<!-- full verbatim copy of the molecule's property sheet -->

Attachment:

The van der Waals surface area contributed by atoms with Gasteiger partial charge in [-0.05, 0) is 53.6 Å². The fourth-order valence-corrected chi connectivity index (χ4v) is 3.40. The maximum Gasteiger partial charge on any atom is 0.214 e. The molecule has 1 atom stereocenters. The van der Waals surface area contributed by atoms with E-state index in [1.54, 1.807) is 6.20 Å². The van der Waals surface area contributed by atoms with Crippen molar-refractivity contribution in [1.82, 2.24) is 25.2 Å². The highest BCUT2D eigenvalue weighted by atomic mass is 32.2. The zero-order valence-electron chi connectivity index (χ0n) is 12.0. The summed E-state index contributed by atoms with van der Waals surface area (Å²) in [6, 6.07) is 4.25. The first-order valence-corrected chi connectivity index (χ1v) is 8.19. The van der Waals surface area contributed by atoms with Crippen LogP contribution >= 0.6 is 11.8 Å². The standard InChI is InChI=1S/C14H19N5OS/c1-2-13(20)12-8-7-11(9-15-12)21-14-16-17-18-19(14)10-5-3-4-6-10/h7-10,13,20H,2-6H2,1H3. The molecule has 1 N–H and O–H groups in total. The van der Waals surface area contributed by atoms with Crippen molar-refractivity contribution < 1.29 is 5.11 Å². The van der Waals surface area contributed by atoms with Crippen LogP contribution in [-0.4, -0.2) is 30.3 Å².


The van der Waals surface area contributed by atoms with Gasteiger partial charge in [-0.05, 0) is 53.6 Å². The fourth-order valence-corrected chi connectivity index (χ4v) is 3.40. The maximum Gasteiger partial charge on any atom is 0.214 e. The molecule has 1 atom stereocenters. The van der Waals surface area contributed by atoms with E-state index in [1.54, 1.807) is 6.20 Å². The van der Waals surface area contributed by atoms with Crippen molar-refractivity contribution in [1.82, 2.24) is 25.2 Å². The highest BCUT2D eigenvalue weighted by atomic mass is 32.2. The zero-order valence-electron chi connectivity index (χ0n) is 12.0. The summed E-state index contributed by atoms with van der Waals surface area (Å²) in [6, 6.07) is 4.25. The first-order valence-corrected chi connectivity index (χ1v) is 8.19. The van der Waals surface area contributed by atoms with Crippen LogP contribution >= 0.6 is 11.8 Å². The standard InChI is InChI=1S/C14H19N5OS/c1-2-13(20)12-8-7-11(9-15-12)21-14-16-17-18-19(14)10-5-3-4-6-10/h7-10,13,20H,2-6H2,1H3. The molecule has 1 N–H and O–H groups in total. The van der Waals surface area contributed by atoms with Crippen molar-refractivity contribution < 1.29 is 5.11 Å². The van der Waals surface area contributed by atoms with Crippen LogP contribution in [-0.4, -0.2) is 30.3 Å².